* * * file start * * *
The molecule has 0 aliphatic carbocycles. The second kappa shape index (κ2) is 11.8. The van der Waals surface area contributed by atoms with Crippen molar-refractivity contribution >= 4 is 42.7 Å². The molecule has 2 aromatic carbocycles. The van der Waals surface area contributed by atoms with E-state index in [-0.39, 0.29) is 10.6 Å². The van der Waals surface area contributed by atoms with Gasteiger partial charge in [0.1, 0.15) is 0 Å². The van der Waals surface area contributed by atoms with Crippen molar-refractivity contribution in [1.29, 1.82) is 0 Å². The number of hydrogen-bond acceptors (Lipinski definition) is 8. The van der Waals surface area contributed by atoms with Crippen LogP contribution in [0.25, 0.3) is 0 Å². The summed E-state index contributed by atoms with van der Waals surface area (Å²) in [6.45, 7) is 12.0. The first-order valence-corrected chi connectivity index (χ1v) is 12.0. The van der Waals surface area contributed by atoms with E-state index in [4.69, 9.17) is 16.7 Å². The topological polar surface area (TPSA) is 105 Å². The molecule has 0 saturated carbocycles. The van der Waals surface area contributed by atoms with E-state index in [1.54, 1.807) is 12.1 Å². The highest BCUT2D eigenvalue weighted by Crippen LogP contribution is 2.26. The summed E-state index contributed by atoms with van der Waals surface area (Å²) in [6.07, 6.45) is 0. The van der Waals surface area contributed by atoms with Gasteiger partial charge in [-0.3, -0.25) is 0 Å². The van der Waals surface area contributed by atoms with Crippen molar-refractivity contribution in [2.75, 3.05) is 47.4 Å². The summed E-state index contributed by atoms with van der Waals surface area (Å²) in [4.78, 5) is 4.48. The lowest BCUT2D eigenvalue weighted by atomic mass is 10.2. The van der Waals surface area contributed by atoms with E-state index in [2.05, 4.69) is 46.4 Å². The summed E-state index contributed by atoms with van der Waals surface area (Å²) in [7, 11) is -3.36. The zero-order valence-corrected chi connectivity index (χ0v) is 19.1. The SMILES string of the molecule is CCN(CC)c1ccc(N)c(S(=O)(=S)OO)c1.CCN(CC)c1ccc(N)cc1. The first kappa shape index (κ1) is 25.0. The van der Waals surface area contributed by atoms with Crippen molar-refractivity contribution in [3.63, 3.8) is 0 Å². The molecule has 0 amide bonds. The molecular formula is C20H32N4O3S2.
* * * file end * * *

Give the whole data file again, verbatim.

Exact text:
The molecule has 0 aliphatic carbocycles. The second kappa shape index (κ2) is 11.8. The van der Waals surface area contributed by atoms with Crippen molar-refractivity contribution >= 4 is 42.7 Å². The molecule has 2 aromatic carbocycles. The van der Waals surface area contributed by atoms with E-state index in [-0.39, 0.29) is 10.6 Å². The van der Waals surface area contributed by atoms with Gasteiger partial charge in [0.1, 0.15) is 0 Å². The van der Waals surface area contributed by atoms with Crippen molar-refractivity contribution in [1.29, 1.82) is 0 Å². The number of hydrogen-bond acceptors (Lipinski definition) is 8. The van der Waals surface area contributed by atoms with Crippen LogP contribution in [0.25, 0.3) is 0 Å². The summed E-state index contributed by atoms with van der Waals surface area (Å²) in [6.45, 7) is 12.0. The first-order valence-corrected chi connectivity index (χ1v) is 12.0. The van der Waals surface area contributed by atoms with E-state index in [4.69, 9.17) is 16.7 Å². The topological polar surface area (TPSA) is 105 Å². The molecule has 0 saturated carbocycles. The van der Waals surface area contributed by atoms with E-state index in [1.54, 1.807) is 12.1 Å². The highest BCUT2D eigenvalue weighted by Crippen LogP contribution is 2.26. The summed E-state index contributed by atoms with van der Waals surface area (Å²) in [6.07, 6.45) is 0. The van der Waals surface area contributed by atoms with Gasteiger partial charge in [-0.3, -0.25) is 0 Å². The van der Waals surface area contributed by atoms with Crippen molar-refractivity contribution in [2.75, 3.05) is 47.4 Å². The summed E-state index contributed by atoms with van der Waals surface area (Å²) in [4.78, 5) is 4.48. The lowest BCUT2D eigenvalue weighted by atomic mass is 10.2. The van der Waals surface area contributed by atoms with E-state index in [2.05, 4.69) is 46.4 Å². The summed E-state index contributed by atoms with van der Waals surface area (Å²) in [7, 11) is -3.36. The zero-order valence-corrected chi connectivity index (χ0v) is 19.1. The SMILES string of the molecule is CCN(CC)c1ccc(N)c(S(=O)(=S)OO)c1.CCN(CC)c1ccc(N)cc1. The first kappa shape index (κ1) is 25.0. The van der Waals surface area contributed by atoms with Crippen molar-refractivity contribution in [3.63, 3.8) is 0 Å². The molecule has 0 amide bonds. The molecular formula is C20H32N4O3S2.